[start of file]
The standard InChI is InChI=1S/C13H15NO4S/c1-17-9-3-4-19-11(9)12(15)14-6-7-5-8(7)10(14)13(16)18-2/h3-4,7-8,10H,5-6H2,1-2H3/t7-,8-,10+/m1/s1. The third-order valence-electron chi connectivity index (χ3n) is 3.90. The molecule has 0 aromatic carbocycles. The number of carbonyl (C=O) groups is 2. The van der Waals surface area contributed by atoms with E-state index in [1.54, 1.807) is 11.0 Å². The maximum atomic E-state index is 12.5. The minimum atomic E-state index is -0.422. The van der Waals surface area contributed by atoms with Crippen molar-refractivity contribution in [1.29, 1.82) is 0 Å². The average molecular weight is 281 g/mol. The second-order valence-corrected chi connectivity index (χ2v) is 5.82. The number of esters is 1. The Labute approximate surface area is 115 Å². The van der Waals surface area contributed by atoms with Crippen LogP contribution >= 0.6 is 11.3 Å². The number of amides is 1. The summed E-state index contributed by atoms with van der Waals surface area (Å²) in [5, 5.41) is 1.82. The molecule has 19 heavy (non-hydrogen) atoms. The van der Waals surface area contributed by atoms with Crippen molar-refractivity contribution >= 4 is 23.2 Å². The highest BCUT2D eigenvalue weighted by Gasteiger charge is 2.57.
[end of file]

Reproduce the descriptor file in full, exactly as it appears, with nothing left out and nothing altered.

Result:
The standard InChI is InChI=1S/C13H15NO4S/c1-17-9-3-4-19-11(9)12(15)14-6-7-5-8(7)10(14)13(16)18-2/h3-4,7-8,10H,5-6H2,1-2H3/t7-,8-,10+/m1/s1. The third-order valence-electron chi connectivity index (χ3n) is 3.90. The molecule has 0 aromatic carbocycles. The number of carbonyl (C=O) groups is 2. The van der Waals surface area contributed by atoms with E-state index in [1.54, 1.807) is 11.0 Å². The maximum atomic E-state index is 12.5. The minimum atomic E-state index is -0.422. The van der Waals surface area contributed by atoms with Crippen molar-refractivity contribution in [1.29, 1.82) is 0 Å². The average molecular weight is 281 g/mol. The second-order valence-corrected chi connectivity index (χ2v) is 5.82. The number of esters is 1. The Labute approximate surface area is 115 Å². The van der Waals surface area contributed by atoms with Crippen LogP contribution >= 0.6 is 11.3 Å². The number of amides is 1. The summed E-state index contributed by atoms with van der Waals surface area (Å²) in [5, 5.41) is 1.82. The molecule has 19 heavy (non-hydrogen) atoms. The van der Waals surface area contributed by atoms with Crippen molar-refractivity contribution >= 4 is 23.2 Å². The highest BCUT2D eigenvalue weighted by Gasteiger charge is 2.57.